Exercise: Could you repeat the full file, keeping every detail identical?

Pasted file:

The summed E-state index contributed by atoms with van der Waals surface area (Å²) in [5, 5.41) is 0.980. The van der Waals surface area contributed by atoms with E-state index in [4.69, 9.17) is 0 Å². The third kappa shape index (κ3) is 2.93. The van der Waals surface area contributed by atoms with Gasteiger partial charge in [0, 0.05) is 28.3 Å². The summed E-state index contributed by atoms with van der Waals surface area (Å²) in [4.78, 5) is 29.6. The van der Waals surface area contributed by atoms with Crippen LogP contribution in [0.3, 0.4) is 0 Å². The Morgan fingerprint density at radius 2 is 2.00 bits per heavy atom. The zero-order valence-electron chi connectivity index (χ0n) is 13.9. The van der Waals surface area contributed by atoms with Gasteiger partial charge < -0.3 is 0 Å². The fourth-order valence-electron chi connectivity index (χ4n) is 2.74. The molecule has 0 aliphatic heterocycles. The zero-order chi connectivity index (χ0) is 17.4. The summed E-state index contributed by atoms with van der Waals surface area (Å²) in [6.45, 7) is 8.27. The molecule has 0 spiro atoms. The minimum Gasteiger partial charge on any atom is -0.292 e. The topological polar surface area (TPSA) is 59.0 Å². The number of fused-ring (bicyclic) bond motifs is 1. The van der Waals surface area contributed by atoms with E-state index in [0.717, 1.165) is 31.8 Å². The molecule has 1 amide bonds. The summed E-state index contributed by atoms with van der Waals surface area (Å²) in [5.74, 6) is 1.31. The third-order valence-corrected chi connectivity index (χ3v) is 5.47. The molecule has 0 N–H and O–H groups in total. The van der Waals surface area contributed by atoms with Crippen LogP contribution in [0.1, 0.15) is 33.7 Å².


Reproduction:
The summed E-state index contributed by atoms with van der Waals surface area (Å²) in [5, 5.41) is 0.980. The van der Waals surface area contributed by atoms with E-state index in [4.69, 9.17) is 0 Å². The third kappa shape index (κ3) is 2.93. The van der Waals surface area contributed by atoms with Gasteiger partial charge in [0, 0.05) is 28.3 Å². The summed E-state index contributed by atoms with van der Waals surface area (Å²) in [4.78, 5) is 29.6. The van der Waals surface area contributed by atoms with Crippen LogP contribution in [0.3, 0.4) is 0 Å². The Morgan fingerprint density at radius 2 is 2.00 bits per heavy atom. The zero-order valence-electron chi connectivity index (χ0n) is 13.9. The van der Waals surface area contributed by atoms with Gasteiger partial charge < -0.3 is 0 Å². The fourth-order valence-electron chi connectivity index (χ4n) is 2.74. The molecule has 0 aliphatic heterocycles. The zero-order chi connectivity index (χ0) is 17.4. The summed E-state index contributed by atoms with van der Waals surface area (Å²) in [6.45, 7) is 8.27. The molecule has 0 spiro atoms. The minimum Gasteiger partial charge on any atom is -0.292 e. The topological polar surface area (TPSA) is 59.0 Å². The number of fused-ring (bicyclic) bond motifs is 1. The van der Waals surface area contributed by atoms with E-state index in [0.717, 1.165) is 31.8 Å². The molecule has 1 amide bonds. The summed E-state index contributed by atoms with van der Waals surface area (Å²) in [5.74, 6) is 1.31. The third-order valence-corrected chi connectivity index (χ3v) is 5.47. The molecule has 0 N–H and O–H groups in total. The van der Waals surface area contributed by atoms with Crippen LogP contribution in [0.1, 0.15) is 33.7 Å².